"Do or Do not. There is no try."

“Giving Killers Coverage, Not Platforms”: Perpetuating A Culture In Which Violence Is Rewarded With Notoriety

The stone-faced young man stood on the sidewalk last week near Union Square holding a large, hand-lettered sign on a hot-pink piece of poster board. It read: “I deserve hot blonde women.” I wondered if this could be an ironic piece of feminist political commentary or if it was intended to seem hostile.

In any case, it was clearly inspired by the shooting near the University of California at Santa Barbara about a week before. The killer, Elliot Rodger, set out to target beautiful young women, he said, because they had rejected him sexually.

But it’s a far more extreme kind of “inspiration” that worries Ari Schulman, who thinks and writes about the effect of media coverage of mass shootings. After The Times posted both the 141-page written manifesto and a video statement issued by the California gunman last week, Mr. Schulman wrote to me. He made the case that publishing those statements — which he sees as a form of propaganda — perpetuates a culture in which violence is rewarded with notoriety.

“There’s an unspoken agreement that if you are frustrated and angry, that all you have to do to get your feelings broadcast is to kill a lot of people,” Mr. Schulman, the executive editor of The New Atlantis, a quarterly journal devoted to technology and society, told me in a later interview. He spoke of a “conscious copycat effect” that can be seen in the string of mass killings, from Columbine to Virginia Tech to Newtown, Conn.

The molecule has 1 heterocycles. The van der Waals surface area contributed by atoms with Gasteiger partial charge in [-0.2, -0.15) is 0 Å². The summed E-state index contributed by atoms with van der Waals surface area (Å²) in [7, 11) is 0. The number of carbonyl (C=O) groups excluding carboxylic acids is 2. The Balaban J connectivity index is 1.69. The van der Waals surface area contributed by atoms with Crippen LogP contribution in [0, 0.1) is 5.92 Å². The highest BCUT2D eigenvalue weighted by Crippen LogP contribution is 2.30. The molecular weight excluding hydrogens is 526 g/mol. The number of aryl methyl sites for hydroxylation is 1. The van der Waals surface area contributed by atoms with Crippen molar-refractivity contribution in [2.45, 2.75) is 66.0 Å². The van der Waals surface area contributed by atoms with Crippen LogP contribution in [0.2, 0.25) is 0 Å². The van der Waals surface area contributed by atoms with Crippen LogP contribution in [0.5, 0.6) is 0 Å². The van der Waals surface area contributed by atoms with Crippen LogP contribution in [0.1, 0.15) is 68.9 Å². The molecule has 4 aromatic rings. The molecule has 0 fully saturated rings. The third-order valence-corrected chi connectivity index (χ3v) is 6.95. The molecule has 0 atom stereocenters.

The media, he says, “have been nearly perfect participants” in the “ritualistic response” that incentivizes these horrific episodes. It’s past time, he believes, to rethink that and to change it.

He was not alone, among Times readers, in considering this question. I heard from a Hunter College professor, Steven M. Gorelick, who wrote that he wondered “what might have gone into the decision by The Times to post the chilling video made by Mr. Rodger before he went on his killing rampage.” He wondered whether this was “a simple case of the public’s right to know, or whether there was any substantive discussion about any kind of possible negative impact that posting the video might have had.”

For most journalists, the instinct to publish what they know — rather than to hold back — is a strong one. Yet nearly every article reflects judgments and decisions about what to use and what not to use.

Unlike many news outlets, The Times did not cast the video and written statements in a sensational light — but it did publish them.

Kelly McBride, who writes about journalism ethics, believes “there’s a democratic value to publishing and referencing Elliot Rodger’s manifesto. The 22-year-old mass murderer left us a 141-page window into his deranged thinking.” But, she recommended in a piece for, “don’t just publish it, add context. Perhaps the most valuable thing journalists can do would be to get psychiatrists and psychologists to annotate the document.”

Mr. Schulman sees a different middle ground, he says. The barrier to publication of these documents and videos should be higher, and the media attention paid to them far less — “maybe no more than a passing mention that it exists.”

And The Times wrote a story last December about people in Colorado who, based on similar thinking, want the media to stop publishing even the names of mass killers. Their idea — more extreme than Mr. Schulman’s proposal — has gained some traction. 

I talked to The Times’s national editor, Alison Mitchell, about the issue. She told me that decisions about whether to use this kind of material are not made lightly.